Three drag chutes were used to slow the XB-70 down when landing. They were stored in the upper fuselage, just ahead of the engines. 

Artistic rendition of XB70 as launch platform
18 of 31 AFMC Office of History

Unrealized future

The Air Force and North American had grand ideas for the potential of a huge and fast aircraft. Here is an artist's idea for using the XB-70 as a launch platform for orbital and sub-orbital spacecraft.

Artist rendering of XB70 as Minuteman II launch platform
19 of 31 AFMC Office of History

Nuclear missile launcher

In this version, a lightly modified XB-70 would launch a Minuteman II missile. Typically, these were meant to be launched from fortified bunkers in the Midwest.

XB70 transport mockup
20 of 31 AFMC Office of History


Much of the XB-70's NASA testing was to study the possibility of an American-made supersonic transport (SST) to compete with the Anglo-French Concorde and Soviet Tu-144. North American pushed hard for its design, going so far as to add fake windows to an XB-70 during one maintenance period.

Five aircraft, including the XB70, flying in formation minutes before the 1966 fatal collision
21 of 31 NASA


This picture, part of a 1966 photoshoot requested by GE, which made the engines for all five aircraft, was taken moments before a fatal midair collision. The orange-tailed F-104 drifted too close to the XB-70's right wingtip, rolled up and over, taking out both of the Valkyrie's vertical stabilizers and exploding in the process. 

The F-104 pilot, Joe Walker, was killed instantly. The XB-70 flew for a few more seconds before entering an unrecoverable roll. Pilot Al White was able to eject and survived. Co-pilot Carl Cross could not and was killed.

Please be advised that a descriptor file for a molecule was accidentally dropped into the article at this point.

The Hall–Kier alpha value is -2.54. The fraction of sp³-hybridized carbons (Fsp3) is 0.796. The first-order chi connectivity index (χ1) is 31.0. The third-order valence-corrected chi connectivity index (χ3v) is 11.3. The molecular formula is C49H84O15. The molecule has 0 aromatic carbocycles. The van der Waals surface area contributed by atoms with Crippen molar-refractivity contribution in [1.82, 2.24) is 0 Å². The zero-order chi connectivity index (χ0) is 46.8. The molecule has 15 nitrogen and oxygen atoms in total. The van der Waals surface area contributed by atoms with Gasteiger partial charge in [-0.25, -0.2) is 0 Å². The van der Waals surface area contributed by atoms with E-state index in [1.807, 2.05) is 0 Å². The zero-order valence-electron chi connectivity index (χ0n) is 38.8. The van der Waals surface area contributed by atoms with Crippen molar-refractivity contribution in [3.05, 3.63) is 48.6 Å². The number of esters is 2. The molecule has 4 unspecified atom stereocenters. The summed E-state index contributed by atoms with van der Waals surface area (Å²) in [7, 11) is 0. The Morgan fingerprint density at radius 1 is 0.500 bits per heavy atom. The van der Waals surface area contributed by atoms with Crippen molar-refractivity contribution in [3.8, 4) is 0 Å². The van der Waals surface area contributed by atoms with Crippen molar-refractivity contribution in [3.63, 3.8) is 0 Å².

XB70 retirement landing
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After the crash of the second and more capable XB-70, the original was put back in service for a few years. Lacking the performance of its sister aircraft, it was soon retired. Its last flight on Feb. 4, 1969, was to Wright-Patterson Air Force Base in Ohio. It was then towed on public streets to the National Museum of the US Air Force.

XB70 dwarfing other museum aircraft
23 of 31 NMUSAF/Ken LaRock


It's easy to see here how huge the XB-70 is, compared to other supersonic and experimental aircraft. 

XB70 canards
24 of 31 NMUSAF/Ty Greenlees

Big ears

The canards, the small wings just aft of the cockpit, helped maintain control of the huge airframe. Below, the sharp air intakes helped create the shockwave crucial for compression lift.

XB70 intake walls
25 of 31 NMUSAF/Ty Greenlees


Not only were the intake's interior walls variable to alter the shockwave at speed, but also the walls were porous to vent turbulent air and help ensure the engines got smooth, supersonic air.

Side view of XB70 on exhibit
26 of 31 Geoff Morrison/CNET

Super-supersonic club

On the lower left is one of the aircraft used for research after the XB-70 was retired: a Lockheed YF-12.

Close-up of XB70's edges at NMUSAF
27 of 31 Geoff Morrison/CNET

Sharp edges

The lines of the XB-70 are remarkably thin, sharp and straight. Here it looms over a Convair XF-92A at the National Museum of the US Air Force. It was an early delta-wing research aircraft that first flew in 1948.

Close-up of six turbojets
28 of 31 Geoff Morrison/CNET

Big push

The XB-70 featured six General Electric YJ93-GE-3 turbojet engines that provided 28,000 pounds of thrust each.

Side view of Martin X-24B
29 of 31 Geoff Morrison/CNET

Lifting bodies

The use of compression lift on the XB-70 led to research on lifting-body aircraft, like the Martin X-24B here.

XB-70 Valkyrie museum side view
30 of 31 Geoff Morrison/CNET

X united

Check out more photos of the XB-70, along with dozens of other incredible aircraft, over at Touring the Ultimate Aviation Museum: The National Museum of the United States Air Force.

xb70 takeoff with afterburners
31 of 31 AFMC Office of History

Into the sunset

To learn more about this amazing aircraft, read our full story: Last flight of the Valkyrie: A Closer Look at the Forgotten Mach 3 XB-70 Superbomber.